SCINQ Asia: South East Asian leaders declare climate change a health threat

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Climate change is real and a very serious threat to public health in the Asia-Pacific region. That was the message coming out of the 5th Asia-Pacific Parliamentarian Forum on Global Health held in Fiji. Speaker of the Fijian Parliament Honourable Ratu Epeli Nailatikau spoke for everyone when he declared, “Climate change truly is one of the greatest threats to health we face; the implications for health, society and our economy are immense. Increasingly frequent and severe weather events combined with changing weather patterns mean that we are seeing more injuries and deaths, higher rates of infectious and mosquito-borne diseases as well as food and nutrition insecurity. Climate change is also threatening safe water, housing, and employment opportunities; and therefore impacting the physical and mental health of our populations.”

Thailand became the first country in the WHO-South East Asia Region to garner WHO classification for its emergency medical team (EMT). According to the World Health Organization, “This classification makes Thailand EMT the 26th team in the international roster of WHO classified, internationally deployable medical teams.” WHO-South East Asia Region has been investing heavily to improve the quality of its emergency services since 2014.

Virtual teen idols and piano playing robots were on show in Shanghai recently. The Italian robo-pianist was accompanied on stage by a chorus of human singers. The AI+Art Journey of Wonder, a special event that is part of the ongoing 2019 World Artificial Intelligence Conference, was held at the Mercedes-Benz Arena in Shanghai on Aug 29.

The problem of myopia has become a concern in parts of Asia. A recent Chinese book, Amanda the Panda: Outdoorplay keeps myopia away has focused more attention to the problem. Now, Singapore has joined the crusade. According to Asian Scientist, “The Singapore National Eye Centre (SNEC) and Singapore Eye Research Institute (SERI) are stepping up efforts to prevent, control and increase early detection of myopia.”

Charles Kao Kuen passed away a year ago. Known best for his work on the transmission of light through fiber optic cables, he shared the Nobel Prize in physics in 2009, won the Faraday Medal in 1989 and the Alexander Graham Bell Medal in 1985. His widow discussed her husband’s fight against Alzheimer’s with the South China Morning Post. An upcoming exhibition in Hong Kong will remember the scientist and feature many of his artworks.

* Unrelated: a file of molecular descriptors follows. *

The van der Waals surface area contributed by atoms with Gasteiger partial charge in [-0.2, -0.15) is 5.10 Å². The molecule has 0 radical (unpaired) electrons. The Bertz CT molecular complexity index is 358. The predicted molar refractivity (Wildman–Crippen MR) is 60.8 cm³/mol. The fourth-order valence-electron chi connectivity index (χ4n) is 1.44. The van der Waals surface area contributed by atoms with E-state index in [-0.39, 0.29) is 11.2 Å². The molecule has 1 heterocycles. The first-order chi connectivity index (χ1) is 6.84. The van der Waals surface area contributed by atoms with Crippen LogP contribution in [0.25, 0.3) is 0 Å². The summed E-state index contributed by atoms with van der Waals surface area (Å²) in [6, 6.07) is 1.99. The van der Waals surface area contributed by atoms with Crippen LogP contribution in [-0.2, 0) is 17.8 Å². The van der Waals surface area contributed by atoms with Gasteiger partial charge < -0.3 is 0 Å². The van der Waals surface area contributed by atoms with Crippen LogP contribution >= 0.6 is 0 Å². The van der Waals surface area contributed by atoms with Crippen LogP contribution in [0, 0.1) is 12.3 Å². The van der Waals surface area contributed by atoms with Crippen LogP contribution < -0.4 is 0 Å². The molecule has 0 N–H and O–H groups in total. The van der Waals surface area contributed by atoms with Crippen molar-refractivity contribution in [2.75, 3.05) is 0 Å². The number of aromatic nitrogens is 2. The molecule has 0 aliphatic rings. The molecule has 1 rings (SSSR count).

The Japanese subway system is well-known for its cleanliness, efficiency, and speed. It’s also known for the touchy-feely impulses of some of its male commuters. Now, a Japanese stamp-making company believes it has a solution. Sachihata Incorporated has designed a stamp that can be placed on an offender. According to the Japan Times, “The anti-groping stamp uses a special ink that only becomes visible under ultraviolet light, but not under sunlight or artificial light, according to the company. The black light that comes with the stamp can be used to illuminate the 9-millimeter stamped mark.” Question is: Are women supposed to be carrying these around in their hands at all times while riding?

According to Xinhua, “China’s Five-hundred-meter Aperture Spherical Radio Telescope (FAST), the world’s largest single-dish radio telescope, has identified 93 new pulsars since October 2017.” That’s great news. Really.

Finally, an observation. We get that China’s very proud of its scientific achievements. So are we. But perhaps China’s state run media should, maybe, take a step back from its self-referential headlines. Just a thought.

IMAGE SOURCE: Creative Commons; screenshot

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